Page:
On a sunny winter's day, I drive into Darling. Here, away from the ocean, the blue colour of the sky seems more intense. The homes in the older Victorian residential area are a joy to behold and I park here and there to take a walk. A profusion of foliage and deep dark verandas contrast with the light white walls and iron fretwork on some of the stoeps. This is overfeed of the senses and I realise that it is going to very difficult to condense this town into just a few paintings!
Victorian homes are relics from a time when curliqued designs and filigree castings were very popular. All hardware, including molded metal ceilings were made possible by the inventions of the Industrial Age. While Australians call the cast iron fretwork on verandas "Adelaide Lace", in South Africa, and I believe only here, we call it "broekie lace". Please, please do not translate this word as "panty lace" as it had nothing to do with such garments! I will explain:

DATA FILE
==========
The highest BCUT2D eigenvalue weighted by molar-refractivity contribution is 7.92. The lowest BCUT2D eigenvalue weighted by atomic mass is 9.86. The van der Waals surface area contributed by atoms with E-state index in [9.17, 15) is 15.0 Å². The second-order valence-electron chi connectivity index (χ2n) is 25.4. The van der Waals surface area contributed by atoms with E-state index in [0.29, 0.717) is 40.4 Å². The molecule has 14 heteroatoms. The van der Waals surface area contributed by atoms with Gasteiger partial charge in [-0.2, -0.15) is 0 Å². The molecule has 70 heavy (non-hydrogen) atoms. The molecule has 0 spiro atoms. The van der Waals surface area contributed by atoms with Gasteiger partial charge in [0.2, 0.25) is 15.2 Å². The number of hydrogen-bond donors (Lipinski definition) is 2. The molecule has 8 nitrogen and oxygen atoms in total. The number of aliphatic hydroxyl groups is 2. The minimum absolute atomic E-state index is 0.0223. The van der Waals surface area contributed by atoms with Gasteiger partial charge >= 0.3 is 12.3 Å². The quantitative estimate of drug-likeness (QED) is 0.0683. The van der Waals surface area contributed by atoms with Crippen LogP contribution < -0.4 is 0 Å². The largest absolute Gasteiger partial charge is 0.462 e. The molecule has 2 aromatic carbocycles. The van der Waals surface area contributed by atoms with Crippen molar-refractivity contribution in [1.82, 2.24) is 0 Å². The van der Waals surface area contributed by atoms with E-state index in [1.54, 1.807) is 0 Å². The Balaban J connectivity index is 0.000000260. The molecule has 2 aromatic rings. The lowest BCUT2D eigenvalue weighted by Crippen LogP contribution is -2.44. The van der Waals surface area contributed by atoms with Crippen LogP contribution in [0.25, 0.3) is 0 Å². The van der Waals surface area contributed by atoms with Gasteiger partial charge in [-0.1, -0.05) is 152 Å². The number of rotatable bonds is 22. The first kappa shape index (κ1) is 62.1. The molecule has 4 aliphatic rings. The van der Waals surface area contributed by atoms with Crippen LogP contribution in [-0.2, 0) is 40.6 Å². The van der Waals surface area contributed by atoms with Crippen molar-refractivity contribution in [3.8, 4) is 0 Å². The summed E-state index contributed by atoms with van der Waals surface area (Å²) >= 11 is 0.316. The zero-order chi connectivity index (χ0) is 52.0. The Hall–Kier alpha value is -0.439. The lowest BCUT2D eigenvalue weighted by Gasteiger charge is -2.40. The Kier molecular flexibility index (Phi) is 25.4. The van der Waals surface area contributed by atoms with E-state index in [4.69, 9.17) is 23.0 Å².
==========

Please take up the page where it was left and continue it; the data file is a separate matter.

Looking at pictures of Victorian ladies and little girls from about 1850 onwards, you will notice that they wore crinolene dresses in those days. A crinolene was a very wide dress kept wide with a petticoat with 8 hoops ranging from small around the waist to very wide at the bottom. These dresses could be lifted easily by the wind, thus long linen pantaloons underneath were a necessity. It was considered very dainty if young girls' pantaloons were slightly longer than the dresses and decorated with delicate lace. In Afrikaans, pants, jeans, pantaloons, everything is plainly called "broek". And the metal lace work on the veranda? Broekie lace!